Many Members of Congress seem to think so. In June, the House of Representatives passed an amended FY 2014 DHS Appropriations Bill specifically blocking the Abu Dhabi pre-clearance scheme. In May, a bi-partisan group of 11 Senators echoed the sentiment of their House colleagues in a separate letter to DHS Secretary Janet Napolitano, questioning whether the agency’s “decision was made as a result of a risk based analysis.”
Alas, earlier this month DHS announced it was moving forward with a data-sharing agreement that could pave the way for the facility’s activation, even as it faces a concerted petition effort from interested industry groups with considerable clout.
Regardless of the politics involved, the taxpayer aspects of the issue deserve further exploration – that goes not only for the Abu Dhabi pact but also the ever-troubling direction of the Ex-Im Bank. Allowing the free market and fiscal responsibility to sort out needs from niceties would provide some badly-needed bone-rattling for those accustomed to budgetary business as usual in Washington.1 Comments | Post a Comment | Sign up for NTU Action Alerts
I live in Arlington, Virginia, a tiny county that happens to be right next to our nation’s capitol. One of the many reasons I live there is that the state of Virginia seems to have a much better handle on spending and the size of government, especially when compared to neighboring Maryland and Washington DC. So much so that the state had a $220 million surplus back in July. There are other great benefits to living in Arlington including amazing food trucks, access to the Metro system, and Arlington Cemetery. BUT the county seems to want people to be impressed with a piece of nondescript concrete a mere 6 blocks from where I live. It’s a bus stop. It cost $1 million and I’m not the only one who paid for it. You did too.According to Arlington Now, the county just completed the “Super Stop,” which is the first of 24 such advanced bus pickup points with a shelter for “some 15 passengers, lighting, an electronic display that shows when the next buses are coming, and a number of unbranded newspaper boxes.” It took a year and a half to construct. An Arlington County spokeswoman reported that $575,000 was spent for construction and $440,000 went towards management and inspections. First point: I am not read up on the intricacies of Arlington and Virginia building codes but if just a forth of the latter amount ($110,000) was spent on inspections then this is a serious case of overregulation.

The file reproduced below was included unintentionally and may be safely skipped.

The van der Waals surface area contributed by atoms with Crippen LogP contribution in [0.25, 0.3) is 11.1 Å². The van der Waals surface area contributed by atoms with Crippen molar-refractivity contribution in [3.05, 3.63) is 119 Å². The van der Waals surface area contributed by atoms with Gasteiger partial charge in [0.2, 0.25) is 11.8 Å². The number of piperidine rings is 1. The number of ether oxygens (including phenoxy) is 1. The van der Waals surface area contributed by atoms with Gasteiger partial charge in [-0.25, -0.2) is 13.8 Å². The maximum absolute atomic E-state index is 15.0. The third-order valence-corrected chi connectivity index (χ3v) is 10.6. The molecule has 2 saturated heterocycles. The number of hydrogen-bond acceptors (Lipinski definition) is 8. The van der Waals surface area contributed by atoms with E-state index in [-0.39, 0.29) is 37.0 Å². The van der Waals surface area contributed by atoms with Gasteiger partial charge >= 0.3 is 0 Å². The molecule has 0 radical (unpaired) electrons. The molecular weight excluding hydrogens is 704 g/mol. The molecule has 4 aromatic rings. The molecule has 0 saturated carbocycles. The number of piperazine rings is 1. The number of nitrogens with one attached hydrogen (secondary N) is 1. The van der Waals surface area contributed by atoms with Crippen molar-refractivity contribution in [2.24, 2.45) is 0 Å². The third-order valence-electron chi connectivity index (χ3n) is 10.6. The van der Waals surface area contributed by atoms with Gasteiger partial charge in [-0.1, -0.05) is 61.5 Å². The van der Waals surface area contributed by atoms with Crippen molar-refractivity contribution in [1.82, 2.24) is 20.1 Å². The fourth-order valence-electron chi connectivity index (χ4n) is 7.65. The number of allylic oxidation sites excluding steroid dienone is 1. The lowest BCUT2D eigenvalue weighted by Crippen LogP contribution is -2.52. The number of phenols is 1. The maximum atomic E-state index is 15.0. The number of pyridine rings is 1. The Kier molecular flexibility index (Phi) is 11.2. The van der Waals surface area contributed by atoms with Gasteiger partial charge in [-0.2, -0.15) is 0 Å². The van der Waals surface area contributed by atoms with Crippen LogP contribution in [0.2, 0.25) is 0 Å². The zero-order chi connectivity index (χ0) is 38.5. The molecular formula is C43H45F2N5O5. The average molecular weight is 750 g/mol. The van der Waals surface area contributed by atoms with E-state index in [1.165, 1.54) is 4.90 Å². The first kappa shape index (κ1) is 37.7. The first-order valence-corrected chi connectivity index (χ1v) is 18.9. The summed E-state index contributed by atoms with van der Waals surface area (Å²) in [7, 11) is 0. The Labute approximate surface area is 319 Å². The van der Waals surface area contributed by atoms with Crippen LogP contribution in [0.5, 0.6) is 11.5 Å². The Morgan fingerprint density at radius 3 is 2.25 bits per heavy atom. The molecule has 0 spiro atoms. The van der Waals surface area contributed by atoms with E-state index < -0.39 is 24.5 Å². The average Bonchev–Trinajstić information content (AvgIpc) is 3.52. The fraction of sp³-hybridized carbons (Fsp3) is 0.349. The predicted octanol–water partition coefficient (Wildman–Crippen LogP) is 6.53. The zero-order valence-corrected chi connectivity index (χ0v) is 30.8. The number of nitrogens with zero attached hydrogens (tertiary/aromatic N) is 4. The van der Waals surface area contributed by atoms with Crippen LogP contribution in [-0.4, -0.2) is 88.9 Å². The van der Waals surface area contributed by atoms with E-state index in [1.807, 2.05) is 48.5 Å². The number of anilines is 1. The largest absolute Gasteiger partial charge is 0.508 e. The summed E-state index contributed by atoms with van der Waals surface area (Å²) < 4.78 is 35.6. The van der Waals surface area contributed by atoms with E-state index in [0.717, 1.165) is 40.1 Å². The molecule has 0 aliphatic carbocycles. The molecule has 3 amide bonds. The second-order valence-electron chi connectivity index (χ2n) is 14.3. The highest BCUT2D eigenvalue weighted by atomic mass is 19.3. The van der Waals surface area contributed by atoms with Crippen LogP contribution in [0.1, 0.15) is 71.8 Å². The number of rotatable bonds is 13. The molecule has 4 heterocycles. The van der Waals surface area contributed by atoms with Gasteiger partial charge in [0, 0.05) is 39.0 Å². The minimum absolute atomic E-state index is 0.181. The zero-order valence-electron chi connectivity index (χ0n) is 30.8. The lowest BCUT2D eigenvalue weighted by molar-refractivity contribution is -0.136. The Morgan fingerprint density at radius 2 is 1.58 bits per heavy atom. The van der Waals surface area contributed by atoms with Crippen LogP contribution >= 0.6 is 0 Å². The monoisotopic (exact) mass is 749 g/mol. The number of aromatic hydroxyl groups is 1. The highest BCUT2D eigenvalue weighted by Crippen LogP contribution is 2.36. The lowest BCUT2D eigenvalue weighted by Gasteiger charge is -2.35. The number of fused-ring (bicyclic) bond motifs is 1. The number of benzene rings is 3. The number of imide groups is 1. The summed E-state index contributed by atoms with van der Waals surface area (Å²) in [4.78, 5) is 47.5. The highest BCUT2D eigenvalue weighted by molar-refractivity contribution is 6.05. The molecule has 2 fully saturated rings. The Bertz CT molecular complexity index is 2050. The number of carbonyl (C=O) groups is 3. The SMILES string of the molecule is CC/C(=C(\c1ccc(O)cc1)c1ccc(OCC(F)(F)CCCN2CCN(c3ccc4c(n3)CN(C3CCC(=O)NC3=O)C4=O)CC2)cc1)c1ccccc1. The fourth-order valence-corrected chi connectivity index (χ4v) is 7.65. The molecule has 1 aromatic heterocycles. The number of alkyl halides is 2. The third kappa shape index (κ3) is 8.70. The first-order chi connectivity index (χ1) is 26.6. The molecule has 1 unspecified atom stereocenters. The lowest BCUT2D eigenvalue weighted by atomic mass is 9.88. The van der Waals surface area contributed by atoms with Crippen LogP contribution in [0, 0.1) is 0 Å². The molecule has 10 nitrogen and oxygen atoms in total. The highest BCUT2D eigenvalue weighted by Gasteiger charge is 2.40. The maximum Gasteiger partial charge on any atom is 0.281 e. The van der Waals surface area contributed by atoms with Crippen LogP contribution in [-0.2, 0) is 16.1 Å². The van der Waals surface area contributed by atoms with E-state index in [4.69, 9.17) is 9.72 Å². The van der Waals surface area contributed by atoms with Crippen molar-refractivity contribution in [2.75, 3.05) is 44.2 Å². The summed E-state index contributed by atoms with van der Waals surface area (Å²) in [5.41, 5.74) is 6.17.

Now to what all of this has to do with you taxpayers across the country. The county paid $200,000 for the glorified street corner and got the remaining $815,000 from the Virginia Department of Transportation, who in turn will get $996.9 million federal funds for road infrastructure projects in FY 2013. Second point: According to Reed Construction Data and their 2008 numbers, it costs an average $1.294 million to construct a basic 12,000 square foot single-story bus terminal using union labor. To clarify, it is conceivable that Arlington County could have built a terminal with the costs of this single bus stop. I estimate that the bus stop is around 180 square feet but, even if it was double that (360 sq ft), they spent $2,828 per square foot.1 Comments | Post a Comment | Sign up for NTU Action Alerts
Will Virginia Gov. McDonnell Veto His Own $6.1B Tax Plan?
"I’m going to be able to find other ways to fund transportation.” –Bob McDonnell, September 2009
Now, when asked about taxpayers’ backlash to his 5-year, $6.1 billion tax hike, Governor Bob McDonnell is all smiles.